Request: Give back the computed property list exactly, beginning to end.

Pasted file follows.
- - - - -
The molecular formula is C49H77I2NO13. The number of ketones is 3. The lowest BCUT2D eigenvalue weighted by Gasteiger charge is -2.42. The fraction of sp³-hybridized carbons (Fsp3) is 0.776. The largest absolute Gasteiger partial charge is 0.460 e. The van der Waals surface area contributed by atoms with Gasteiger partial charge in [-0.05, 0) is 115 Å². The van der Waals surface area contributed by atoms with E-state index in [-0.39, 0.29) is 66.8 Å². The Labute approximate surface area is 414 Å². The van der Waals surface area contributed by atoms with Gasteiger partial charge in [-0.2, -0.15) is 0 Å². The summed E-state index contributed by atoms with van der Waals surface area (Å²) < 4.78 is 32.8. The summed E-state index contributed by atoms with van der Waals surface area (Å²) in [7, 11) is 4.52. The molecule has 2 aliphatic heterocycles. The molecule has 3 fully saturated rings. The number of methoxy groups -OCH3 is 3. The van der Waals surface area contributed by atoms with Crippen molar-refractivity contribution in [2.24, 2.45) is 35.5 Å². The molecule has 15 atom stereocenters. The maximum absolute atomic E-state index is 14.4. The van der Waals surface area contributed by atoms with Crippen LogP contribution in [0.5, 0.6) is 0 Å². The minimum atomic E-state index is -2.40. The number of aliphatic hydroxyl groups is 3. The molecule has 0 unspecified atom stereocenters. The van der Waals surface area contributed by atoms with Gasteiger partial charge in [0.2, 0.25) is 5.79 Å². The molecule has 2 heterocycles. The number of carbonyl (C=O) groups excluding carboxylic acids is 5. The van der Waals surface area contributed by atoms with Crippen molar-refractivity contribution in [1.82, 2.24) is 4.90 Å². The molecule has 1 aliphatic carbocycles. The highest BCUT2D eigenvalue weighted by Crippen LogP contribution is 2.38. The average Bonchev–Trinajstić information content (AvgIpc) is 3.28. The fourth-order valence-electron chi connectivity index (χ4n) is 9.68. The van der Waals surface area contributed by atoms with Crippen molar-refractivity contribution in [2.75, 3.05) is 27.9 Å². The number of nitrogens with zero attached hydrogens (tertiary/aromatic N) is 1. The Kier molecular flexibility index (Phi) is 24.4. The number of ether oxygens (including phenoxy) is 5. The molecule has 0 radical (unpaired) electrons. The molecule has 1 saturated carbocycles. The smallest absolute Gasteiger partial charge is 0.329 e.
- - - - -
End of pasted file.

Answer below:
The molecular formula is C49H77I2NO13. The number of ketones is 3. The lowest BCUT2D eigenvalue weighted by Gasteiger charge is -2.42. The fraction of sp³-hybridized carbons (Fsp3) is 0.776. The largest absolute Gasteiger partial charge is 0.460 e. The van der Waals surface area contributed by atoms with Gasteiger partial charge in [-0.05, 0) is 115 Å². The van der Waals surface area contributed by atoms with E-state index in [-0.39, 0.29) is 66.8 Å². The Labute approximate surface area is 414 Å². The van der Waals surface area contributed by atoms with Gasteiger partial charge in [-0.2, -0.15) is 0 Å². The summed E-state index contributed by atoms with van der Waals surface area (Å²) < 4.78 is 32.8. The summed E-state index contributed by atoms with van der Waals surface area (Å²) in [7, 11) is 4.52. The molecule has 2 aliphatic heterocycles. The molecule has 3 fully saturated rings. The number of methoxy groups -OCH3 is 3. The van der Waals surface area contributed by atoms with Crippen molar-refractivity contribution in [2.24, 2.45) is 35.5 Å². The molecule has 15 atom stereocenters. The maximum absolute atomic E-state index is 14.4. The van der Waals surface area contributed by atoms with Crippen LogP contribution in [0.5, 0.6) is 0 Å². The minimum atomic E-state index is -2.40. The number of aliphatic hydroxyl groups is 3. The molecule has 0 unspecified atom stereocenters. The van der Waals surface area contributed by atoms with Gasteiger partial charge in [0.2, 0.25) is 5.79 Å². The molecule has 2 heterocycles. The number of carbonyl (C=O) groups excluding carboxylic acids is 5. The van der Waals surface area contributed by atoms with Crippen molar-refractivity contribution in [1.82, 2.24) is 4.90 Å². The molecule has 1 aliphatic carbocycles. The highest BCUT2D eigenvalue weighted by Crippen LogP contribution is 2.38. The average Bonchev–Trinajstić information content (AvgIpc) is 3.28. The fourth-order valence-electron chi connectivity index (χ4n) is 9.68. The van der Waals surface area contributed by atoms with Crippen molar-refractivity contribution in [2.75, 3.05) is 27.9 Å². The number of nitrogens with zero attached hydrogens (tertiary/aromatic N) is 1. The Kier molecular flexibility index (Phi) is 24.4. The number of ether oxygens (including phenoxy) is 5. The molecule has 0 radical (unpaired) electrons. The molecule has 1 saturated carbocycles. The smallest absolute Gasteiger partial charge is 0.329 e.